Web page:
Tony Parra and Mike Linn
If you’re among the 10 million taxpayers who won’t meet the Thursday tax-filing deadline, now is the time to ask the Internal Revenue Service for an automatic four-month extension.
Portales CPA Terry Cone knows about those extensions. He is recommending people who have complicated returns to file, but haven’t met with a CPA, to go ahead and submit an extension to the Internal Revenue Service by Thursday.
Taxpayers can extend their filing deadline to Aug. 15 by submitting IRS Form 4868. The simple form can be mailed, transmitted electronically or used as a worksheet to file by telephone. The toll-free number for extensions — 1-888-796-1074 — is available 8:30 a.m. to 4:30 p.m. local time.
However, those hoping to get their returns filed before the midnight deadline on Thursday have a variety of options.
One option is filing electronically, which expedites the process of receiving return money from the IRS, Cone said.
Mailing returns can take up to six weeks to receive funds from the government, while electronic returns can be filed, processed and completed in a week.
Cone said the IRS only processes returns every Thursday at noon, so those who file on Thursday after that time will experience a delay of one week.
The IRS charges interest on taxes not paid by April 15. Additional penalties may apply if the taxpayer paid less than 90 percent of taxes owed by the deadline.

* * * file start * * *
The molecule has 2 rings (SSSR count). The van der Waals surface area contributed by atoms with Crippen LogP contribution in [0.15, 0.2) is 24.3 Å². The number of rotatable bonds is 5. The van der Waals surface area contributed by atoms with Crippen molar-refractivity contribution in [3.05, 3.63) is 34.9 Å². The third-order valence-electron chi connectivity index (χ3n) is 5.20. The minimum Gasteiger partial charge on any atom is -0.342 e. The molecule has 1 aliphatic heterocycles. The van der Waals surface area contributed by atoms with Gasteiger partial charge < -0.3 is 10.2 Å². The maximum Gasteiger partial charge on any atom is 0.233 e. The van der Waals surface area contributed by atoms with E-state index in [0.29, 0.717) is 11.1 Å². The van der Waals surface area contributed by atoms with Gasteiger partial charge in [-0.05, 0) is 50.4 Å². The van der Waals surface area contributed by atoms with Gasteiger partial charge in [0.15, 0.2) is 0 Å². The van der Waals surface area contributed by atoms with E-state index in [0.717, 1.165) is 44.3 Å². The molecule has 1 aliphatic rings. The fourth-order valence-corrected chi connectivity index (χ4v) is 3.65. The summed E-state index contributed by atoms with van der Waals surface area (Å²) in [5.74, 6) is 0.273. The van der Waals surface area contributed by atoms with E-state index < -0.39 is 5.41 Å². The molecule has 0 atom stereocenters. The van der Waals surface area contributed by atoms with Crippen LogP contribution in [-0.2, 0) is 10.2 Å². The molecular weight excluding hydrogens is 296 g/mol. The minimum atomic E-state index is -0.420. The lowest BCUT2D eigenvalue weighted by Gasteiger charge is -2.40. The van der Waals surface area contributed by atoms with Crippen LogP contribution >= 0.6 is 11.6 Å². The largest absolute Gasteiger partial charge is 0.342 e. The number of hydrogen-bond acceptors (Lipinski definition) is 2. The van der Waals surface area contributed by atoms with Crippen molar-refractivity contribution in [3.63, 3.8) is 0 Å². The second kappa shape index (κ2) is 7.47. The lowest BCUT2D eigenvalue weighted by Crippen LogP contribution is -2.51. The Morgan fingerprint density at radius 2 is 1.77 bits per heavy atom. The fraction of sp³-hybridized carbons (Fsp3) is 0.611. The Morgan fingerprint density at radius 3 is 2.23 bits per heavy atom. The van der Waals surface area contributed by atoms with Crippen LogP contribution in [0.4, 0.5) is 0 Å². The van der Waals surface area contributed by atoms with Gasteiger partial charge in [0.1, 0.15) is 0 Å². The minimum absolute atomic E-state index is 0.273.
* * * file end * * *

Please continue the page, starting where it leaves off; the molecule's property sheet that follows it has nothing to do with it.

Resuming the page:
Local tax preparers said they are seeing the usual amount of procrastinators on the final days.
“It’s surprising to see how many people wait until the last minute,” Sue Gossett, Jackson Hewitt Tax Services preparer, said. “It’s a little busier than last year at this time. A lot of people are waiting longer. And the people who wait this long, usually have the most complicated issues.”
Gossett said the normal peak time for Jackson Hewitt is from Feb. 5 to March 1. She said it begins to pick up again on April 1.
Kathy Woods, a preparer for H&R Block, said there were six preparers for their peak season, which is from Jan. 15 until the end of February, and have four working at this time. She said they completed 55 returns on one day during the peak season.
“Most people don’t want to file their taxes,” Anita Carmichael, H&R Block office coordinator, said. “Most of the people who wait are the ones who owe money.”
Carmichael said Charles Smelker owns the H&R Block in Portales and Ruidoso and she said the H&R Block office in Portales has been in business for over 40 years.
Although people will still have an opportunity to file an extension to do their taxes, Marian Wilson, a preparer for Jackson Hewitt said it’s for the wrong reasons.
“There’s still the possibility of a fee for late payment,” Wilson said. “A lot of people get an extension for the wrong reasons. The extension is only to be used when they (taxpayers) can’t get their paperwork in on time. It’s when they are waiting for papers from different companies.”